Spring is about rebirth. Flowers bloom, trees bud, and grass greens. Better yet, hunting season is back. Turkey seasons across the country open and hunters full of excitement hit the woods in anticipation of a boss gobbler strutting toward them with reckless abandon. Some hunters will return from the woods with a filled tag and a turkey hanging over their shoulder. But most are left to shake their heads and hope for next year. The difference between the two groups could be as simple as a few small mistakes. Avoid these common pitfalls to bring home a bird.
Don't hit the snooze button
The vast majority of tagged turkeys are shot within the first hour of hunting. Gobblers are most vocal just before they come down from the roost which makes locating them considerably easier. If you miss morning gobbles and the fly down, you’ve missed the best time of the day to locate the birds you are targeting. Try to get into place at least 45 minutes before sunrise. This allows for a stealthy trip into the woods before the first peeks of light sneak over the horizon.
Don't give up
-Was it over when the German's bombed Pearl Harbor? No! - Bluto Blutarsky
While Bluto needs to study his history, he has the right attitude when it comes to turkey hunting. Most birds are shot early on, but not all of them are. After hens break away from the flock to tend to nests, gobblers get lonely. This is a great time to use probing calls to lure in toms in search of a little company. For more information on post-roost birds, check out this story: Late Morning Turkey Hunting
Silence is golden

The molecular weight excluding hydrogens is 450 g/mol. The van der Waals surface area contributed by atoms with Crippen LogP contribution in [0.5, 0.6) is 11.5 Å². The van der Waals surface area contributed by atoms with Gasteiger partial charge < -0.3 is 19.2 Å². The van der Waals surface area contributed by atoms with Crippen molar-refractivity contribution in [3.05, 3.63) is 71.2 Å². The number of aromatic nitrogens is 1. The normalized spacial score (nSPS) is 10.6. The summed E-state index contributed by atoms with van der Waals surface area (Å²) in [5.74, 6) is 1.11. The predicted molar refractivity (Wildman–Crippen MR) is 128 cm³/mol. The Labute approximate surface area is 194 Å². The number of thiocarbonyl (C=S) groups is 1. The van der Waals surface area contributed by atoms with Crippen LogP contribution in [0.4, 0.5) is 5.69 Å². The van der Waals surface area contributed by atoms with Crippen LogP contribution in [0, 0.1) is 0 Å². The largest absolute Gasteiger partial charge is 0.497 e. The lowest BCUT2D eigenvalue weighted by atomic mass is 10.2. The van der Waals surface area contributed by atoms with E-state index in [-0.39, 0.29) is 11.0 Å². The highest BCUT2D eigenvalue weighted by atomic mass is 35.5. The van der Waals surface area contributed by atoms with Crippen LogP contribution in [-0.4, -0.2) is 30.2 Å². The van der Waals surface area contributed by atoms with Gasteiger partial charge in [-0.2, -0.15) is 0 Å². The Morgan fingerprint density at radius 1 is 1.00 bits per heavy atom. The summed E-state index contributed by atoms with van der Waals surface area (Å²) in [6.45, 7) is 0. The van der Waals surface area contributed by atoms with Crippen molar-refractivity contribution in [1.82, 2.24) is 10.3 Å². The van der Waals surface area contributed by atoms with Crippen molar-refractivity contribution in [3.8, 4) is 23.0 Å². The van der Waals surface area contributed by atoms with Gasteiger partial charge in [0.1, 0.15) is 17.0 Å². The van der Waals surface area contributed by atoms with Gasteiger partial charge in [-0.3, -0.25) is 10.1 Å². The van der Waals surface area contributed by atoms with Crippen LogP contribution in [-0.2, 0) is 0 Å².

Turkeys are unpredictable. That’s what makes them so enjoyable and challenging to hunt. After calling a big gobbler into view, they often put the brakes on. Calling may have pulled this guy to your location, but silence is usually what he needs to hear before finishing the job. Going silent will arouse his curiosity and the turkey will eventually get moving again. Putting the calls away will also help you stay concealed as the gobbler eases closer to your location.
Avoid “sneaking” a bird
The wild turkey is one of the most adaptable of all the game species we pursue. They are present in 49 of 50 states and the population continues to climb. Turkeys are built for survival and their greatest tool is sight. Sneaking in on turkeys is nearly impossible, even for James Bond. I’m not advocating against moving when the action is slow. But when you hear turkeys in the area, it’s time to hunker down and call them to you. A “little closer” is usually too close. Let gobblers do what nature intended them to do, chase hens. In this case, you are the hen.
Harvesting a gobbler is often just a case of doing all the little things right. Coming home empty handed could be due to a series of small, overlooked mistakes. Fine tuning your game plan and keeping focus on the little things may be all it takes to be successful this spring.